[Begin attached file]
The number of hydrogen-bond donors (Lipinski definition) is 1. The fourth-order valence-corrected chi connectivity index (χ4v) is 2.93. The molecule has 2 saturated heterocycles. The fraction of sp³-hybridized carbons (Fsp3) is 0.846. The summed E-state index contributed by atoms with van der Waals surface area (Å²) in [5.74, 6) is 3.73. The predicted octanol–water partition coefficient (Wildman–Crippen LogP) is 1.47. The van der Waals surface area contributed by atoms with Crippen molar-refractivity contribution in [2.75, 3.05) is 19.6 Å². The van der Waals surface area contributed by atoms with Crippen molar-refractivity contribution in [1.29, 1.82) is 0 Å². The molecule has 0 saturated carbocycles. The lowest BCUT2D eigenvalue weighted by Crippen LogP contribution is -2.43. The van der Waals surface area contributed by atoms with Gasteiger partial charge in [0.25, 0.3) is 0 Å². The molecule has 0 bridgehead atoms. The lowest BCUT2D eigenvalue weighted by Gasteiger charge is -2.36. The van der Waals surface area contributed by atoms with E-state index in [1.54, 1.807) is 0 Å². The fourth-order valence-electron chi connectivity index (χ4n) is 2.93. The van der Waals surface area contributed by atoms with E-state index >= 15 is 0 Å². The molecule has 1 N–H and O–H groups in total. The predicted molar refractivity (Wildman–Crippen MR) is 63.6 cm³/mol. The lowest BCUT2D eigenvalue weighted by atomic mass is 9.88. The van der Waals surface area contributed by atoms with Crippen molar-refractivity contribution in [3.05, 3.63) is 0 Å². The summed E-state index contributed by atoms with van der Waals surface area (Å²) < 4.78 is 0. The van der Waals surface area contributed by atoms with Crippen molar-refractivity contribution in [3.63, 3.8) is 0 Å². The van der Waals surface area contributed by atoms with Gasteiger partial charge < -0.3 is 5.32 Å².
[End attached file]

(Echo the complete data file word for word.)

The number of hydrogen-bond donors (Lipinski definition) is 1. The fourth-order valence-corrected chi connectivity index (χ4v) is 2.93. The molecule has 2 saturated heterocycles. The fraction of sp³-hybridized carbons (Fsp3) is 0.846. The summed E-state index contributed by atoms with van der Waals surface area (Å²) in [5.74, 6) is 3.73. The predicted octanol–water partition coefficient (Wildman–Crippen LogP) is 1.47. The van der Waals surface area contributed by atoms with Crippen molar-refractivity contribution in [2.75, 3.05) is 19.6 Å². The van der Waals surface area contributed by atoms with Crippen molar-refractivity contribution in [1.29, 1.82) is 0 Å². The molecule has 0 saturated carbocycles. The lowest BCUT2D eigenvalue weighted by Crippen LogP contribution is -2.43. The van der Waals surface area contributed by atoms with Gasteiger partial charge in [0.25, 0.3) is 0 Å². The molecule has 0 bridgehead atoms. The lowest BCUT2D eigenvalue weighted by Gasteiger charge is -2.36. The van der Waals surface area contributed by atoms with E-state index in [1.54, 1.807) is 0 Å². The fourth-order valence-electron chi connectivity index (χ4n) is 2.93. The van der Waals surface area contributed by atoms with E-state index >= 15 is 0 Å². The molecule has 1 N–H and O–H groups in total. The predicted molar refractivity (Wildman–Crippen MR) is 63.6 cm³/mol. The lowest BCUT2D eigenvalue weighted by atomic mass is 9.88. The van der Waals surface area contributed by atoms with Crippen molar-refractivity contribution in [3.05, 3.63) is 0 Å². The summed E-state index contributed by atoms with van der Waals surface area (Å²) < 4.78 is 0. The van der Waals surface area contributed by atoms with Crippen molar-refractivity contribution in [3.63, 3.8) is 0 Å². The van der Waals surface area contributed by atoms with Gasteiger partial charge < -0.3 is 5.32 Å².